Eliminating Pain as the Fifth Vital Sign… What a Cop Out!

Posted on by

Eliminating pain as a fifth vital sign?   What a cop-out !

Lately I am sure that all of you have seen the recommendations to the AMA and other organizations to eliminate pain as a fifth vital sign and furthermore eliminate pain scores from Pay for Performance reimbursement mechanisms.  

I totally understand that we are in an opioid epidemic of unprecedented proportions.  There are now more deaths from opioids than automobile accidents.  Opioid addiction has truly become one of the major health challenges facing our country.  I also understand how an over-emphasis of pain management and the availability of inexpensive narcotics can exacerbate the problem.  No doubt, we as caregivers have contributed to this national problem.  And we need to do something about it.

But eliminating pain documentation as a vital sign?  Aren’t we just shooting the messenger?– or more importantly, maybe even blinding ourselves to an important message?

Managing the opioid epidemic will be a very difficult medical and social challenge.  It will require the private and public sectors working together more than ever before.  It will require community strategies that result in the simultaneous management of the two major contributing factors:

Reducing the narcotic supply

And maybe most importantly, reducing the narcotic demand– specifically, reducing the prescribing of narcotics by revisiting how we as a medical profession and as a society view and manage pain.

The fact is, pain management is of paramount importance to patients.  Some studies show that it is the number one concern of all patients coming into the hospital.  Surgery is painful.  Many medical procedures are painful.  Patients fear the prospect of having pain.  To ignore measuring this important patient issue is simply stupid.  Since patients vote with their feet, if a patient is dissatisfied with pain management, there is a high likelihood that patient will seek care elsewhere.  Monitoring and managing pain is an essential part of patient care and always will be.  Period.  

Rather than casting a blind eye to pain scores, we need to consider the following:

  1.  Practice better pain management.  We have developed a culture where pain means “narcopenia”.  Care givers are far too lenient in giving narcotics, and when they do, prescribe them for too long a period or give multiple refills.  Pain must be treated in a multimodal fashion.  It must be managed on an ongoing basis.  

There are numerous studies that show a multimodal pain approach both reduces the need for narcotics and actually gives better pain relief and higher patient satisfaction scores.  We need to maximize other pain modalities using multiple available methods such as non-steroidal therapeutic agents, regional blocks, stress management, etc., before simply resorting to narcotics.  However, when indicated they can be used vigorously but must be discontinued as soon as practicable.  In either case, other potential methodologies should be maxed out before resorting to narcotics.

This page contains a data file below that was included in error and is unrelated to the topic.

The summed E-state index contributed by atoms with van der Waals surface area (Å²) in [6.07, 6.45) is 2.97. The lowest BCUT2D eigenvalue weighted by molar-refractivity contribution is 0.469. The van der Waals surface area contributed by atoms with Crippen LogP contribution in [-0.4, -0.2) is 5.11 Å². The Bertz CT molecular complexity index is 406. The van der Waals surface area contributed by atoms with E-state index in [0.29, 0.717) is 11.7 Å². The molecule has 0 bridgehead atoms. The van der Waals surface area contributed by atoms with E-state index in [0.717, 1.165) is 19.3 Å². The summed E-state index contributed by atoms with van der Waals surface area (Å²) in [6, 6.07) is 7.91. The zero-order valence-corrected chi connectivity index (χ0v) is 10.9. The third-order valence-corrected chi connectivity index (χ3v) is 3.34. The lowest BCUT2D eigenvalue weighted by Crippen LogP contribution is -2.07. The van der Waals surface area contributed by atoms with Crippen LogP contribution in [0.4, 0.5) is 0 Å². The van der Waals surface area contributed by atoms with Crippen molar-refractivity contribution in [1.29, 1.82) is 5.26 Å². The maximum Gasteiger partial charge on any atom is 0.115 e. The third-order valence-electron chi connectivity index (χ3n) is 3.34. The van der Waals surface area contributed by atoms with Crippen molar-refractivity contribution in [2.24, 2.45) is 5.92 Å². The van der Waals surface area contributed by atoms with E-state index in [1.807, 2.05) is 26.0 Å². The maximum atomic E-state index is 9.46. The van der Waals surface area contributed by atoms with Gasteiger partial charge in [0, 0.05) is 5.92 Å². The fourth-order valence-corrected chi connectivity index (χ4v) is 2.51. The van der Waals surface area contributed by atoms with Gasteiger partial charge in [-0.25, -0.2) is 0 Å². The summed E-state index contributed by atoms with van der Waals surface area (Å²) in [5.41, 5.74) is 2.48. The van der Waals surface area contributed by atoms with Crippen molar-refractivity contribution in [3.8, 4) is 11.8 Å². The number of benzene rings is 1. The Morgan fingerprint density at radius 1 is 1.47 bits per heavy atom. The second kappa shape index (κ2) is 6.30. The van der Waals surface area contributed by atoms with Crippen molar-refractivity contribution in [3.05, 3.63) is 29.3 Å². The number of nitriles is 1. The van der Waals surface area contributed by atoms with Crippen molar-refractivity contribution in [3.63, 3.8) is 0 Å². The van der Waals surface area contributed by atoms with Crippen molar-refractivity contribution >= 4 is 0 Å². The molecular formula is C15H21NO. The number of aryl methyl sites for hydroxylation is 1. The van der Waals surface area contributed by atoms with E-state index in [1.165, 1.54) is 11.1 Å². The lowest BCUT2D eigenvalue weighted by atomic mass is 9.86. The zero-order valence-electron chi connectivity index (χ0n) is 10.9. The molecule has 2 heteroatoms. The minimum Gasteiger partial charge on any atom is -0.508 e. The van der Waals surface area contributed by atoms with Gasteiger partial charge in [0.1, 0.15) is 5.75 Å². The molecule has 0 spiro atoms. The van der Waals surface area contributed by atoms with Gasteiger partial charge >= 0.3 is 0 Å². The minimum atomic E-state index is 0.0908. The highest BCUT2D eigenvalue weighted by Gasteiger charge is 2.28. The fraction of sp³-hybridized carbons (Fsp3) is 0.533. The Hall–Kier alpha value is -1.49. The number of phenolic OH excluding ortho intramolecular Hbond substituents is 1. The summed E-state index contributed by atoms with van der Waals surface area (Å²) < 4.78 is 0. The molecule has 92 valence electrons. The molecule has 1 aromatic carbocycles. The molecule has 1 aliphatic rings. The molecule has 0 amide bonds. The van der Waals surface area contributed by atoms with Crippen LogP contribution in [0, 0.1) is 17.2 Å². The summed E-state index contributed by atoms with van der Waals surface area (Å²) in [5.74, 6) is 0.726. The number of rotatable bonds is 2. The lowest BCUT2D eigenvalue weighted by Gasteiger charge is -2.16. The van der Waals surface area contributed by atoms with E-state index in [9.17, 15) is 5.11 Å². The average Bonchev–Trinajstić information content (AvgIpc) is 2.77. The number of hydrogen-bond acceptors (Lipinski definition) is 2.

1.  Addiction is as a disease, not a social affliction or weakness.  Society needs to look at addiction as a medical illness.  We need to emphasize appropriate rehabilitation and provide the social and medical infrastructure in which to do so.  Until addiction is accepted as a legitimate disease, it will never receive the attention that it needs, and patients will continue to suffer.
  2.  Caregivers and patients must be better educated regarding pain.  For example, post-operative pain should be expected.  The goal for the post-operative patient is not zero pain, but rather minimizing and managing that pain.  Non-narcotic pain management modalities should be the initial treatment recommendations.  When narcotics are appropriately prescribed, there should be predetermined endpoints for their use.  Even in situations of chronic pain, the goal should be to maximize non-narcotics and minimize opioids.  We must redefine our culture of easy, inexpensive solutions with narcotics.  The patient and physician must together develop a plan to manage the patient’s pain in an appropriate fashion.  If the clinical situation changes, the plan should be revised.
  3. Narcotics do have a legitimate role in pain management.  I am not saying that they should never be used.  Certainly in acute situations such as trauma, narcotics play a very important role and will continue to do so.  Narcotics play a key role in multi-modal pain management, but rarely as an initial agent.


We have a long way to go in order to curb this opioid epidemic.  I am thankful that the problem is finally receiving the attention that it deserves.

But eliminating pain as a major indicator is simply a cop-out.  It is counterproductive and will lead to unnecessary needless suffering on the part of the patient.  

We have a better way.  Let’s revisit our management of pain.  Let’s better inform our caregivers and patients.
Let’s treat the disease instead of ignoring the symptoms !!!!

Leave a Reply

Your email address will not be published. Required fields are marked *